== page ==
The VC
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History and Facts about the Victoria Cross

Ever since its institution the Victoria Cross has been supplied by the well-known London jewellers, Messrs. Hancocks and Co., now of Burlington Gardens London W1. The Cross and suspender are first cast in gunmetal and then chased and finished by hand; from 1914 to 1950 a die-cast suspender was used. The metal used to forge every Victoria Cross is tended by 15 Regiment Royal Logistic Corps in Donnington. The VC metal rarely sees the light of day as it is secured in special vaults and is removed only under exceptional circumstances. Weighing 358 ounces and looking somewhat like a lump of cheese, it is all that remains of the bronze cascabels from two Russian cannon captured at Sebastopol, the last great battle of the Crimean War in 1854-55. The cascabel, a large knob at the rear of the cannon, held ropes which were used when the artillery piece was being man-handled. The two cannon, minus cascabels, stand proudly outside the Officers Mess in Woolwich.

The most recent issue of metal, exactly fifty ounces and sufficient to make twelve medals, occurred on 23 October 1959, to Messrs Hancocks & Co (Jewellers) Ltd, the royal jewellers who have been responsible for individually making each medal since the inception of the VC in 1857. Given that fifty ounces are required to make twelve Victoria Cross medals, the remaining 358 ounces contain enough for a further eighty five. Arthur's VC came in a cardboard box with his name on it and also that of the Jewellers - Hancocks.

The components of the decoration are then treated chemically to obtain the uniform dark brown finish which is darker on some issues than on others. The Cross is 1.375 inches wide and, together with the suspender bar and link, weighs about 0.87 ounces troy, although chasing and finishing may cause slight variation in these figures. The design of the Cross is attributed to H.H. Armstead who at the time of its inception was working for Hancocks, the design then being approved by the Queen.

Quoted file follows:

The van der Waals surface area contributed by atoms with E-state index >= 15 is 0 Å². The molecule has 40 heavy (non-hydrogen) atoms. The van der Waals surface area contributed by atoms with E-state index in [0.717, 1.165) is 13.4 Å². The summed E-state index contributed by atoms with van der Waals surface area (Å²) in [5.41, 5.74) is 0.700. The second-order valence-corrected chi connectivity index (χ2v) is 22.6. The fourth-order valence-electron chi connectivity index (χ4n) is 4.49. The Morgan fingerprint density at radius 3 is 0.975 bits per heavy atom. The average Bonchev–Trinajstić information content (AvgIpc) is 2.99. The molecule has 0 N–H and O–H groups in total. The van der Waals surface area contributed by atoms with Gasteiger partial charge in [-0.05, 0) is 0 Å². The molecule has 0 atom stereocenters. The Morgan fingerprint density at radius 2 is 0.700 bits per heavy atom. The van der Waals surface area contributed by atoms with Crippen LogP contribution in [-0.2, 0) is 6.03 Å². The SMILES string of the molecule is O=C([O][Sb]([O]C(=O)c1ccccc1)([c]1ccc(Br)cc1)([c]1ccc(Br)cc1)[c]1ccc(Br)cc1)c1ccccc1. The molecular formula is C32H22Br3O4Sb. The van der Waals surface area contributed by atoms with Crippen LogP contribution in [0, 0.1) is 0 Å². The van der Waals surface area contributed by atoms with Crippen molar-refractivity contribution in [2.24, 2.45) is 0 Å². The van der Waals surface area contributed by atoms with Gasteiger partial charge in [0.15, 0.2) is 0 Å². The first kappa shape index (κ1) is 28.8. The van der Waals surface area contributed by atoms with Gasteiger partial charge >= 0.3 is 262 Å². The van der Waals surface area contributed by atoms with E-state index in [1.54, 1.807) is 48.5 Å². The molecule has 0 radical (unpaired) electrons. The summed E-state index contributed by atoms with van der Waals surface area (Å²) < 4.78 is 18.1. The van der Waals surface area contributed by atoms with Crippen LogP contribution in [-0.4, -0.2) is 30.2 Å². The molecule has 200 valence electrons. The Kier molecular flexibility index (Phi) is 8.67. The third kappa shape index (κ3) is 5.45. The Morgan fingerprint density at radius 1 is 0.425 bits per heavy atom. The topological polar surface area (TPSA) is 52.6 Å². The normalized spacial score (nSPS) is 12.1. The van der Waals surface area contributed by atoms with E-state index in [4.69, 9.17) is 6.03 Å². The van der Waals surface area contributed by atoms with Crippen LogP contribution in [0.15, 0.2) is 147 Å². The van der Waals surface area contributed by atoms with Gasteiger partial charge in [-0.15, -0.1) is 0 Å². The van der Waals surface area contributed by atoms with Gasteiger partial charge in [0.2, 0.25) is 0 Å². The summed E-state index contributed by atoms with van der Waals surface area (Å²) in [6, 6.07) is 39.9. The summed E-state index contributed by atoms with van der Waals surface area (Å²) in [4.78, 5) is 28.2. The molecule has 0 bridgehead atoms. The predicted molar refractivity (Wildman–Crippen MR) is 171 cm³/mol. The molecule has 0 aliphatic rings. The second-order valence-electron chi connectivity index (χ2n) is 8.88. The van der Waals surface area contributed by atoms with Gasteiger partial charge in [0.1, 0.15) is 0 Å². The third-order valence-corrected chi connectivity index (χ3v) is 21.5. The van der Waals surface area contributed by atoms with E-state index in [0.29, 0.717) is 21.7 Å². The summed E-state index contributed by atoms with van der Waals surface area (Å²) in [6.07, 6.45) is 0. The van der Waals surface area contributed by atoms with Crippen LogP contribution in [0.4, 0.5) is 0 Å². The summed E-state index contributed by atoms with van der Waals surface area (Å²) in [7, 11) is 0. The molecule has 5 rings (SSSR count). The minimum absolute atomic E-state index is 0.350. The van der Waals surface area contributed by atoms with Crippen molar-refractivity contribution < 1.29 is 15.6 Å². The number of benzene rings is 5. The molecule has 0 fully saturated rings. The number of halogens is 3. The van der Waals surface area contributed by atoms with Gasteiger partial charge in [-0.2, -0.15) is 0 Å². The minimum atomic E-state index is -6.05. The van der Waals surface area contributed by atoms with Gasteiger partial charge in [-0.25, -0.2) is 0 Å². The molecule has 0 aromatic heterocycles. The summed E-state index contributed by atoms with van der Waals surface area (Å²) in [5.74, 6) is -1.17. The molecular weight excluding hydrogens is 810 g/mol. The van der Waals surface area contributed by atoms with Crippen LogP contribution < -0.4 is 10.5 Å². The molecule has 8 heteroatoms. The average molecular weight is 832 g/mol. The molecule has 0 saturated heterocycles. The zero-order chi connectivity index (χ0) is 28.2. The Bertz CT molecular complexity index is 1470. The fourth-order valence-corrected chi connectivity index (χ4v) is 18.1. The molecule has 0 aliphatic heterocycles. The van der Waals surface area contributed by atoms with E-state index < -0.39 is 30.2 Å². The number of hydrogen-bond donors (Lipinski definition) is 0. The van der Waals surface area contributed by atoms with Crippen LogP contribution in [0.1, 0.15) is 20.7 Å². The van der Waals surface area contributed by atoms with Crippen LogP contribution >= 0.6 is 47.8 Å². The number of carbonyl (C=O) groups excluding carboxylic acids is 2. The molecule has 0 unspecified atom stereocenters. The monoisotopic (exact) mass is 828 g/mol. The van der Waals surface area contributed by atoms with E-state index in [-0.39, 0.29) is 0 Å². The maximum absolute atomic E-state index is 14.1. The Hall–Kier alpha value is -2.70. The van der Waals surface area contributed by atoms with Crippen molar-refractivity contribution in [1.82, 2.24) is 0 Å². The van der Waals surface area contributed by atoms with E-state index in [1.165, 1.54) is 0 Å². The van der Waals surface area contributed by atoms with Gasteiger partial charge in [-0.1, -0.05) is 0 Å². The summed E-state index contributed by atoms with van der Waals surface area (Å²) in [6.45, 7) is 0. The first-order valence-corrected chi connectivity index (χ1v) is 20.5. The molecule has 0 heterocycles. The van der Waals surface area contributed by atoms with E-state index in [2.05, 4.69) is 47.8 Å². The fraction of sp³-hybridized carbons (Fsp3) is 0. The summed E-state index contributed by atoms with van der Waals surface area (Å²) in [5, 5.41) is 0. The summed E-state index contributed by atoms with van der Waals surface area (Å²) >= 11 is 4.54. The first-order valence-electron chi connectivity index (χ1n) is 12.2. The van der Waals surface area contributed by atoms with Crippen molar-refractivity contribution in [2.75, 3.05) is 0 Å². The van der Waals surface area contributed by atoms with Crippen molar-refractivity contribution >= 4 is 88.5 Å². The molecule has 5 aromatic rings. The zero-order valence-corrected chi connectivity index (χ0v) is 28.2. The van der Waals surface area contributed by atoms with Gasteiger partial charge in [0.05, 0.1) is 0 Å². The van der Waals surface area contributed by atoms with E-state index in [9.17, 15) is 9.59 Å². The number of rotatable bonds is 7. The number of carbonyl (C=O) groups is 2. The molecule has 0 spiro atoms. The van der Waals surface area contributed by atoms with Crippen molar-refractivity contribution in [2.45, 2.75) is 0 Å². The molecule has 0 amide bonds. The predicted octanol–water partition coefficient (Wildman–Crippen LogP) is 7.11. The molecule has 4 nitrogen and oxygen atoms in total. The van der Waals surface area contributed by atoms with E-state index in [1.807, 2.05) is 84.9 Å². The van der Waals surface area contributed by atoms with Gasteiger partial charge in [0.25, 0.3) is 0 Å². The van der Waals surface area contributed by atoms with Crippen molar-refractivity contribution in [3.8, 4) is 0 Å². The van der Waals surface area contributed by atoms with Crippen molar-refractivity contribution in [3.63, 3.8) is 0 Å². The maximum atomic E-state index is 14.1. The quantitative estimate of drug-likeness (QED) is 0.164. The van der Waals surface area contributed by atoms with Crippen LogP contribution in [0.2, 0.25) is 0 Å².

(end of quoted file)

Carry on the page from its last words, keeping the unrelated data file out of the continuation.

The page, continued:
Crimson (described as red in the Warrants), 1.5 inches wide. Originally the ribbon was dark blue or the Royal Navy and crimson for the Army. Shortly before the Royal Air Force was formed on 1st April 1918 the King approved the recommendation that what had been the Army ribbon should be adopted by all recipients. When the ribbon is worn alone a miniature of the Cross is pinned on it, a bar being indicated by a second miniature worn beside the first (when first approved in 1916, a single miniature indicated the award of a bar; from 1917 this was changed to the current configuration).

By a straight bar, slotted for the ribbon, with a V-lug below, made in one piece. The front of the bar is ornamented with laurels (the die-cast bars having the leaves set more closely together), and the reverse engraved with details of the recipient. The Cross and suspender bar are joined by a small link which passes through the lugs of both components. On earlier issues the link is completely circular and the inside bottom of the V-lug slightly recessed to accommodate it. Later the link was made oval and the lug not recessed.

In reality the Cross is not a Maltese Cross, as it is described in the Royal Warrants, but is closer to a cross patté.

The date (or dates), of the act of gallantry is engraved in the centre circle.

This is based on the suspender bar but without the V-lug, ribbon and frame above. The reverse is engraved with details of the recipient and the date or dates of the act.

Details of the recipient are engraved in capital letters on the reverse of the suspender bar, and the date or dates of the act of gallantry in the centre circle of the reverse of the Cross. The style of engraving varies although, generally speaking, the use of serifs seem to have been discontinued during the South African War (Boer) War. However, King Edward VII having approved posthumous issues, some comparatively modern Crosses exist which were awarded for services performed many years before. Sometimes the inscription is of the same colour as the decoration itself. The latter practice seems to have been more general before the Boer War although thereafter no particular pattern is apparent.

The details on the suspender bar include the rank, name and regiment, or other description of the recipient. Abbreviations are used, according to the length of the inscription, and during the First World War the practice of adding the regimental or equivalent number in the case of recipients below commissioned rank was introduced. Occasionally the recipient's full (or abbreviated) first names appear. The First World War and later inscriptions tend to be fuller than those appearing previously. The details on the reverse of the Cross give the date or dates of the act concerned, the month usually being abbreviated.

Below is a drawing depicting the first presentation of Victoria Crosses by Queen Victoria, made in Hyde Park on 26th June 1857 where Queen Victoria decorated 62 officers and men for actions during the Crimea War.